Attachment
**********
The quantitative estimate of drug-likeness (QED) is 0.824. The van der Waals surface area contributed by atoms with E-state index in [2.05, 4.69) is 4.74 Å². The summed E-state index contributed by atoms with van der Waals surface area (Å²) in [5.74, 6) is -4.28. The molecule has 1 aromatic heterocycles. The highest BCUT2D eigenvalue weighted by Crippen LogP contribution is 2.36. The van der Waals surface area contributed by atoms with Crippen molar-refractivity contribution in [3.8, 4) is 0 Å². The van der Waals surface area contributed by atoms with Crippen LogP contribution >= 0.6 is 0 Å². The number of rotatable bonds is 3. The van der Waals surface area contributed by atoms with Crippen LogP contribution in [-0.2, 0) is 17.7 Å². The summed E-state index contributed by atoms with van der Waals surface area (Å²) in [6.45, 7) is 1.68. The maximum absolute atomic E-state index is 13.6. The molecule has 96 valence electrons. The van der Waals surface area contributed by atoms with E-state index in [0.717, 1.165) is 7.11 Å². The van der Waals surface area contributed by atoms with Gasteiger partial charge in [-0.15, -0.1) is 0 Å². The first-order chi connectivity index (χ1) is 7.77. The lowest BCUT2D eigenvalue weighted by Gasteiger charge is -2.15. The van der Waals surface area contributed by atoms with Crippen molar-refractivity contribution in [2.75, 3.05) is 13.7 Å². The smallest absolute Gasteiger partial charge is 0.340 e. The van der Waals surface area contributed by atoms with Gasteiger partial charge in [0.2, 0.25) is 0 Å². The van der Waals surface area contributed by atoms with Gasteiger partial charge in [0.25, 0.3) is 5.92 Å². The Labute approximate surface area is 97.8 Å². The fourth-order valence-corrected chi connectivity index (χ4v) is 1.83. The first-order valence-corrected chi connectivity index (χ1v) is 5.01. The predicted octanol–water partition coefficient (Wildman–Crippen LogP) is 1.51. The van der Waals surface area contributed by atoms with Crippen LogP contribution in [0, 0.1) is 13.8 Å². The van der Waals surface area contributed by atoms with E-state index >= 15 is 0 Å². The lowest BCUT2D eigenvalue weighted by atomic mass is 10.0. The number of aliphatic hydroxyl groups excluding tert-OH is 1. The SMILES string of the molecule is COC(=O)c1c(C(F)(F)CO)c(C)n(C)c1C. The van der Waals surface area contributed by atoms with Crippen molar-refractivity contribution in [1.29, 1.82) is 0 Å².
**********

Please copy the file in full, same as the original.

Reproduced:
The quantitative estimate of drug-likeness (QED) is 0.824. The van der Waals surface area contributed by atoms with E-state index in [2.05, 4.69) is 4.74 Å². The summed E-state index contributed by atoms with van der Waals surface area (Å²) in [5.74, 6) is -4.28. The molecule has 1 aromatic heterocycles. The highest BCUT2D eigenvalue weighted by Crippen LogP contribution is 2.36. The van der Waals surface area contributed by atoms with Crippen molar-refractivity contribution in [3.8, 4) is 0 Å². The van der Waals surface area contributed by atoms with Crippen LogP contribution >= 0.6 is 0 Å². The number of rotatable bonds is 3. The van der Waals surface area contributed by atoms with Crippen LogP contribution in [-0.2, 0) is 17.7 Å². The summed E-state index contributed by atoms with van der Waals surface area (Å²) in [6.45, 7) is 1.68. The maximum absolute atomic E-state index is 13.6. The molecule has 96 valence electrons. The van der Waals surface area contributed by atoms with E-state index in [0.717, 1.165) is 7.11 Å². The van der Waals surface area contributed by atoms with Gasteiger partial charge in [-0.15, -0.1) is 0 Å². The first-order chi connectivity index (χ1) is 7.77. The lowest BCUT2D eigenvalue weighted by Gasteiger charge is -2.15. The van der Waals surface area contributed by atoms with Crippen molar-refractivity contribution in [2.75, 3.05) is 13.7 Å². The smallest absolute Gasteiger partial charge is 0.340 e. The van der Waals surface area contributed by atoms with Gasteiger partial charge in [0.2, 0.25) is 0 Å². The van der Waals surface area contributed by atoms with Gasteiger partial charge in [0.25, 0.3) is 5.92 Å². The Labute approximate surface area is 97.8 Å². The fourth-order valence-corrected chi connectivity index (χ4v) is 1.83. The first-order valence-corrected chi connectivity index (χ1v) is 5.01. The predicted octanol–water partition coefficient (Wildman–Crippen LogP) is 1.51. The van der Waals surface area contributed by atoms with Crippen LogP contribution in [0, 0.1) is 13.8 Å². The van der Waals surface area contributed by atoms with E-state index >= 15 is 0 Å². The lowest BCUT2D eigenvalue weighted by atomic mass is 10.0. The number of aliphatic hydroxyl groups excluding tert-OH is 1. The SMILES string of the molecule is COC(=O)c1c(C(F)(F)CO)c(C)n(C)c1C. The van der Waals surface area contributed by atoms with Crippen molar-refractivity contribution in [1.29, 1.82) is 0 Å².